3.4. Alga Collections and Identification

A specimen of P. angustum was collected on 22 January 2006 from the Borough of Queenscliff near Pt. Lonsdale, Victoria. Two further specimens of the alga were obtained on 13 December 2009 from the same location as the initial collection. The three separate specimens were identified by Dr. Gerald Kraft. Voucher specimens designated the codes 2006-04, 2009-14 and 2009-15 respectively are deposited at the School of Applied Sciences (Discipline of Applied Chemistry), RMIT University.

3.5. Extraction and Isolation

The extraction of the frozen specimen of P. angustum (175 g) was carried out using 1 L of 3:1 methanol:dichloromethane. The crude extract was decanted and concentrated under reduced pressure and then sequentially partitioned (titruated) into dichloromethane, methanol and water soluble extracts respectively. The dichloromethane fraction (510 mg) was subjected to flash silica column chromatography (20% stepwise elution from petroleum spirits to dichloromethane to ethyl acetate and finally to methanol), resulting in 16 fractions. On the basis of the analytical HPLC analysis and the 1H NMR spectrum, one fraction contained the two compounds previously observed in the HPLC-NMR studies. Purification of plocamenone (4) and isoplocamenone (5) was achieved using semi-preparative reversed phased HPLC employing the method described in the General Experimental Procedures, to afford plocamenone (4) (30 mg, 0.15%) and isoplocamenone (5) (2 mg, 0.01%). While plocamenone (4) was observed to be a very stable secondary metabolite, isoplocamenone (5) degraded rapidly. Further to this, it was found that the latter degraded much more rapidly once purified than when it was present as a mixture with plocamenone (4). Owing to the degradation observed it was necessary to undertake re-collections of the alga. A separate fraction containing a mixture of plocamenone (4) and isoplocamenone (5) (4:1) was obtained from a combination of the two re-collected specimens of the alga, using the same isolation procedure as described for the initial isolation (45 mg, 0.38%). This mixture was utilized for subsequent NMR analysis as well as for the biological screening.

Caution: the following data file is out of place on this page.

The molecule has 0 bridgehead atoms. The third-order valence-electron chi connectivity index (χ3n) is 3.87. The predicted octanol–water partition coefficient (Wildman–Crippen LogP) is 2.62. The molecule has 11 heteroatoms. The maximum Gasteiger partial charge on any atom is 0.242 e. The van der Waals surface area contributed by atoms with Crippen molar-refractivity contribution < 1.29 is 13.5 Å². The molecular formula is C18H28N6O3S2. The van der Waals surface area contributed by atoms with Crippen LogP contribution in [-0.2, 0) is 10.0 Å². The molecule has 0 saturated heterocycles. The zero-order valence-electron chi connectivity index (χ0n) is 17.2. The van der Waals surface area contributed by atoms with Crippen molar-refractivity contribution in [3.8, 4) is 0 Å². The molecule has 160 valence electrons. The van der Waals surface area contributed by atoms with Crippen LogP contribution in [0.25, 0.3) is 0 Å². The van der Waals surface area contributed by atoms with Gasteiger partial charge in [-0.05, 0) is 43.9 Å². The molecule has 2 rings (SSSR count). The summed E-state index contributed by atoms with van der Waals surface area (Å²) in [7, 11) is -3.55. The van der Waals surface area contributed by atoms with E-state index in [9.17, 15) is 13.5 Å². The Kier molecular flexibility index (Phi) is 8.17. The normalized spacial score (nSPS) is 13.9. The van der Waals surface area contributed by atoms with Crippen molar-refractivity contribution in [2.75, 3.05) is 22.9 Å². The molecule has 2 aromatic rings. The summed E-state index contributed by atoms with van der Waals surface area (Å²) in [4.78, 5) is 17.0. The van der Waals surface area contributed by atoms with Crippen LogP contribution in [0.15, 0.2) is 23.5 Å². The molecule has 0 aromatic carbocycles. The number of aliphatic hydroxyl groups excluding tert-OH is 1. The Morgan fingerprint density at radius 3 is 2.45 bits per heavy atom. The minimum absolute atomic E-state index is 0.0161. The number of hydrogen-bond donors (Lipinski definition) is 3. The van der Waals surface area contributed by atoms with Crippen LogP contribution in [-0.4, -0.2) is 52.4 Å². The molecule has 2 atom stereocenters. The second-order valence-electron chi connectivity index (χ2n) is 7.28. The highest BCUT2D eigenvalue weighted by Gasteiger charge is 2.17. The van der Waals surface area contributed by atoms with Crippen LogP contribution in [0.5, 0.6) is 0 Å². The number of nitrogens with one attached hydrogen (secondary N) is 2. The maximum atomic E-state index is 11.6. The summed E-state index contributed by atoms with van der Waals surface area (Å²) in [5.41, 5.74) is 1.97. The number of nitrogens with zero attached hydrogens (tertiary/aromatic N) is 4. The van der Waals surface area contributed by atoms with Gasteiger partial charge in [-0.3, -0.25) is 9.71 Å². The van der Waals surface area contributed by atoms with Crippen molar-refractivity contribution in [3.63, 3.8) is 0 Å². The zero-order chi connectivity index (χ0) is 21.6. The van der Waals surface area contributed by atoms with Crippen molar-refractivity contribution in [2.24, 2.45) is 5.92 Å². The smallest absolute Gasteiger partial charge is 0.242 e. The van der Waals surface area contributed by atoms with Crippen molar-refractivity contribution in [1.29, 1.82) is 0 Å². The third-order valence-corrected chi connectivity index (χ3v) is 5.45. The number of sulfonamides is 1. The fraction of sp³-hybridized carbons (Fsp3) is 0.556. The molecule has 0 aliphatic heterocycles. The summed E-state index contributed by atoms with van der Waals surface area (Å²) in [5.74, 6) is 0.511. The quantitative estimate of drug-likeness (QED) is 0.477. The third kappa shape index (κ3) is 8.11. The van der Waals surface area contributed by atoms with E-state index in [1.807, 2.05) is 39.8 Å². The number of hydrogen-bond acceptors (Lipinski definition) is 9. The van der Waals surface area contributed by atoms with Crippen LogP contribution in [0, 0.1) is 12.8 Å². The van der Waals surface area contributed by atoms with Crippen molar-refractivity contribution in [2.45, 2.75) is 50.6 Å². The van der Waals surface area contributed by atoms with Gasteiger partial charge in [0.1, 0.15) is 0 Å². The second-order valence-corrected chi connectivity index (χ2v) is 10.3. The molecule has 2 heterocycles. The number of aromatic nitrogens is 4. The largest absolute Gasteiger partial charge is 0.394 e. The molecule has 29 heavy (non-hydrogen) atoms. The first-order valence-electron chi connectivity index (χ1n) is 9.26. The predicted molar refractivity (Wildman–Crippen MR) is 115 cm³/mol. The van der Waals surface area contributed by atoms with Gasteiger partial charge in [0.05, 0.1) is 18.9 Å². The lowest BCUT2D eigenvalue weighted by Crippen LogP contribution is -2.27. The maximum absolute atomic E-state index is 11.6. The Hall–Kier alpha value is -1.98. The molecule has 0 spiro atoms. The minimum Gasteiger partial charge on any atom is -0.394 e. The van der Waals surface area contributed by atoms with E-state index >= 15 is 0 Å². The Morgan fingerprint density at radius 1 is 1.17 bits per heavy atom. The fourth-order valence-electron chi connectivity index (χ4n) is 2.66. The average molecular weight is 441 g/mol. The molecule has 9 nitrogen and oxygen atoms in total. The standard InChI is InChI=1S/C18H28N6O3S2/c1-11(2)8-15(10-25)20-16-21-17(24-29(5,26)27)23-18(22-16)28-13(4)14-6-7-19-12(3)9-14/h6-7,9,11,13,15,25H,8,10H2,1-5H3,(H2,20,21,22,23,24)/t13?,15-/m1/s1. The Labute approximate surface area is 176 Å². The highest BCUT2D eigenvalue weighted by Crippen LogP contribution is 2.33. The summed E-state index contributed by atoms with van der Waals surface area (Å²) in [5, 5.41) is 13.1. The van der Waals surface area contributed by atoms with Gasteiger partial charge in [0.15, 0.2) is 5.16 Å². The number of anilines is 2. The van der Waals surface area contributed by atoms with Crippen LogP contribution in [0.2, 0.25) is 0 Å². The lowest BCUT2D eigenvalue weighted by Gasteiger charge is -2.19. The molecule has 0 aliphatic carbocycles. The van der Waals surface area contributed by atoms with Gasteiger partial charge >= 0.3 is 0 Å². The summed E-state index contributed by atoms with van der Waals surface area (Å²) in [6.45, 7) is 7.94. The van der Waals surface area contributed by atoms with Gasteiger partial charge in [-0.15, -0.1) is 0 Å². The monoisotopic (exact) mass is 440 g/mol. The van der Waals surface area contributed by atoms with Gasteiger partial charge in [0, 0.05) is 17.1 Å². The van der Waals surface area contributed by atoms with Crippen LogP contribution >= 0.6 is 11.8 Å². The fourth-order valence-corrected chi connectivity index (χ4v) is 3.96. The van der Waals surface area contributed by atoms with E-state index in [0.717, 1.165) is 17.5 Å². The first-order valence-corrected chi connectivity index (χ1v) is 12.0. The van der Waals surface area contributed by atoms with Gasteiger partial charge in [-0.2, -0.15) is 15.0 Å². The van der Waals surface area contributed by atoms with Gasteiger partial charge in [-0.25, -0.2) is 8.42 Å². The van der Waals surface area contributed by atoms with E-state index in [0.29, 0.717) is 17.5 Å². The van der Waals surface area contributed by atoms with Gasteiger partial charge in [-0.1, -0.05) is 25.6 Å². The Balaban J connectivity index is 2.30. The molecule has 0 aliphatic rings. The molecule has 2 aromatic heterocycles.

3.6. Off-Line Characterisation of 4 and 5

Plocamenone (4) [(Z)-7-Bromo-4,6,8-trichloro-2,6-dimethylocta-1,4-dien-3-one]; isolated as a stable colorless to light brown oil; [α]D −21.5° (c, 4.58 mg/mL in CHCl3); UV (methanol) νmax 244 nm (ε = 17000); UV profile extracted from HPLC using photodiode array detection (CH3CN/H2O) 236 nm; IR (film) λmax 2960, 1670, 1450, 1349, 1092, 947 cm−1; 1H NMR (500 MHz), 13C (125 MHz), gCOSY, gHSQCAD and gHMBC NMR assignments are detailed in CDCl3 (see Table 1) and in CD3OD (See Table 2); ESIMS (positive, 25 V) m/z 335 [M + H]+, 299 [M − Cl]+, 219 [M – Cl − Br]+; GC-MS (EI); m/z 299 [M − Cl]+, 191 [M − C2H3BrCl]+, 169, 156 [M − C2H3BrCl2]+, 127, 91, 77, 69, 51; HR-GC-MS (EI); m/z 298.9050 [M − Cl]+ (calculated for C10H12O35Cl281Br: m/z 299.0117), 216.9908 [M – Cl − Br]+, 190.9774 [M − C2H3BrCl]+, 169.0190, 156.0127 [M − C2H3BrCl2]+, 77.0285, 69.0248.

Isoplocamenone (5) [(E)-7-Bromo-4,6,8-trichloro-2,6-dimethylocta-1,4-dien-3-one]; isolated as an unstable colorless to light brown oil; UV profile extracted from HPLC using photodiode array detection (CH3CN/H2O) 240 nm; 1H NMR (500 MHz), 13C (125 MHz), gCOSY, gHSQCAD and gHMBC NMR assignments are detailed in CD3OD (See Table 1) and in CDCl3 (see Supplementary Information); ESIMS (positive, 25V) m/z 335 [M + H]+, 299 [M − Cl]+, 219 [M − Cl − Br]+; GC-MS (EI); m/z 299 [M − Cl]+, 191 [M − C2H3BrCl]+, 169, 156 [M − C2H3BrCl2]+, 127, 91, 77, 69, 51; HR-GC-MS (EI); m/z 298.9397 [M − Cl]+ (calculated for C10H12O35Cl281Br: m/z 299.0117), 217.0148 [M − Cl − Br]+, 191.0016 [M − C2H3BrCl]+, 169.0419, 156.0326 [M − C2H3BrCl2]+, 77.0365, 69.0311.

4. Conclusions

HPLC-NMR chemical profiling of the red alga P. angustum with subsequent off-line HPLC isolation resulted in the identification of plocamenone (4), together with a new, unstable double bond isomer, isoplocamenone (5). The complete structures of plocamenone (4) and isoplocamenone (5) were established on the basis of extensive 2D NMR analysis and by recognizing chemical shift trends for closely related trisubstituted olefins. This represents the first complete structure assignment for plocamenone (4) leading to a structural revision for this compound, along with its selective antibacterial activity towards Bacillus subtilis and moderate broad spectrum antifungal activity. The use of HPLC-NMR to conduct this study clearly demonstrated that it is an invaluable method for the analysis of unstable compounds.

Supplementary Files

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  • Acknowledgments

    The Marine And Terrestrial NAtural Product (MATNAP) Research Group thanks Rick Tinker, Priyanka Reddy and Gerald Kraft for assistance with the marine algae collections; Gerald Kraft (University of Melbourne, Australia) for the algae identifications; Paul Morrison (School of Applied Sciences, RMIT University) for high resolution GC-MS mass spectrometry analyses; Gill Ellis (University of Canterbury, Christchurch, New Zealand) for the biological testing; the award of an Australian Postgraduate Research Award (APA) scholarship.